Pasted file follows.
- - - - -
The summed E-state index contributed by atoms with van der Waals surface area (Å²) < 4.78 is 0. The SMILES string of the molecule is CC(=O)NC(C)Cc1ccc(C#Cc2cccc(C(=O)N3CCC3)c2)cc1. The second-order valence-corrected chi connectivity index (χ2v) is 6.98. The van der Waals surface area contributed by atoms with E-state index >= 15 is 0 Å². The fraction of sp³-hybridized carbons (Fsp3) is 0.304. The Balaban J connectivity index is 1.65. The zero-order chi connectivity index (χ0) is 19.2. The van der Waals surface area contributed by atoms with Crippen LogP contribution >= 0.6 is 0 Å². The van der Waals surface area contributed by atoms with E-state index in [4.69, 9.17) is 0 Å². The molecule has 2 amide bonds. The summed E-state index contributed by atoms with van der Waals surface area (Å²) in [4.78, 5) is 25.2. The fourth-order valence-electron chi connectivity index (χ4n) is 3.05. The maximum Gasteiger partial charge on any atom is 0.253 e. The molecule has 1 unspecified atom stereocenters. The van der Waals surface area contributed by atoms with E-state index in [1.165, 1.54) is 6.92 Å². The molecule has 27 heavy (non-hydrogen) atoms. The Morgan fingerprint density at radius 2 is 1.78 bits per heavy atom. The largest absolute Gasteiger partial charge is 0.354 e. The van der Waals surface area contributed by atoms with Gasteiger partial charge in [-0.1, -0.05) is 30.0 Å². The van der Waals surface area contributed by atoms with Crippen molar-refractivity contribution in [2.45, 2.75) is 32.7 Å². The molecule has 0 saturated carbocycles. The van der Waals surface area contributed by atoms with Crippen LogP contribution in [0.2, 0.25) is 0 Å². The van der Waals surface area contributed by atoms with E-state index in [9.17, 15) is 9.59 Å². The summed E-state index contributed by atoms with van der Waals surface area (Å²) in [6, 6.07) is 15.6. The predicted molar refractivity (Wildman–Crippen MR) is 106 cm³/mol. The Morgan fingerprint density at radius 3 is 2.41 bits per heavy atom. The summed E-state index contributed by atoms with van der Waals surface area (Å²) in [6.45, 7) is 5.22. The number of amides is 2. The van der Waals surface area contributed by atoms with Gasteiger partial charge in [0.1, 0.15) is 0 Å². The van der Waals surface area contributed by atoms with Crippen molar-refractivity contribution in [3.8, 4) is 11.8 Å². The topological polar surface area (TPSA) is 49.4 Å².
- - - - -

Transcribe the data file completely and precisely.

The summed E-state index contributed by atoms with van der Waals surface area (Å²) < 4.78 is 0. The SMILES string of the molecule is CC(=O)NC(C)Cc1ccc(C#Cc2cccc(C(=O)N3CCC3)c2)cc1. The second-order valence-corrected chi connectivity index (χ2v) is 6.98. The van der Waals surface area contributed by atoms with E-state index >= 15 is 0 Å². The fraction of sp³-hybridized carbons (Fsp3) is 0.304. The Balaban J connectivity index is 1.65. The zero-order chi connectivity index (χ0) is 19.2. The van der Waals surface area contributed by atoms with Crippen LogP contribution >= 0.6 is 0 Å². The van der Waals surface area contributed by atoms with E-state index in [4.69, 9.17) is 0 Å². The molecule has 2 amide bonds. The summed E-state index contributed by atoms with van der Waals surface area (Å²) in [4.78, 5) is 25.2. The fourth-order valence-electron chi connectivity index (χ4n) is 3.05. The maximum Gasteiger partial charge on any atom is 0.253 e. The molecule has 1 unspecified atom stereocenters. The van der Waals surface area contributed by atoms with E-state index in [1.165, 1.54) is 6.92 Å². The molecule has 27 heavy (non-hydrogen) atoms. The Morgan fingerprint density at radius 2 is 1.78 bits per heavy atom. The largest absolute Gasteiger partial charge is 0.354 e. The van der Waals surface area contributed by atoms with Gasteiger partial charge in [-0.1, -0.05) is 30.0 Å². The van der Waals surface area contributed by atoms with Crippen molar-refractivity contribution in [2.45, 2.75) is 32.7 Å². The molecule has 0 saturated carbocycles. The van der Waals surface area contributed by atoms with Crippen LogP contribution in [0.2, 0.25) is 0 Å². The van der Waals surface area contributed by atoms with E-state index in [9.17, 15) is 9.59 Å². The summed E-state index contributed by atoms with van der Waals surface area (Å²) in [6, 6.07) is 15.6. The predicted molar refractivity (Wildman–Crippen MR) is 106 cm³/mol. The Morgan fingerprint density at radius 3 is 2.41 bits per heavy atom. The summed E-state index contributed by atoms with van der Waals surface area (Å²) in [6.45, 7) is 5.22. The number of amides is 2. The van der Waals surface area contributed by atoms with Gasteiger partial charge in [0.1, 0.15) is 0 Å². The van der Waals surface area contributed by atoms with Crippen molar-refractivity contribution in [3.8, 4) is 11.8 Å². The topological polar surface area (TPSA) is 49.4 Å².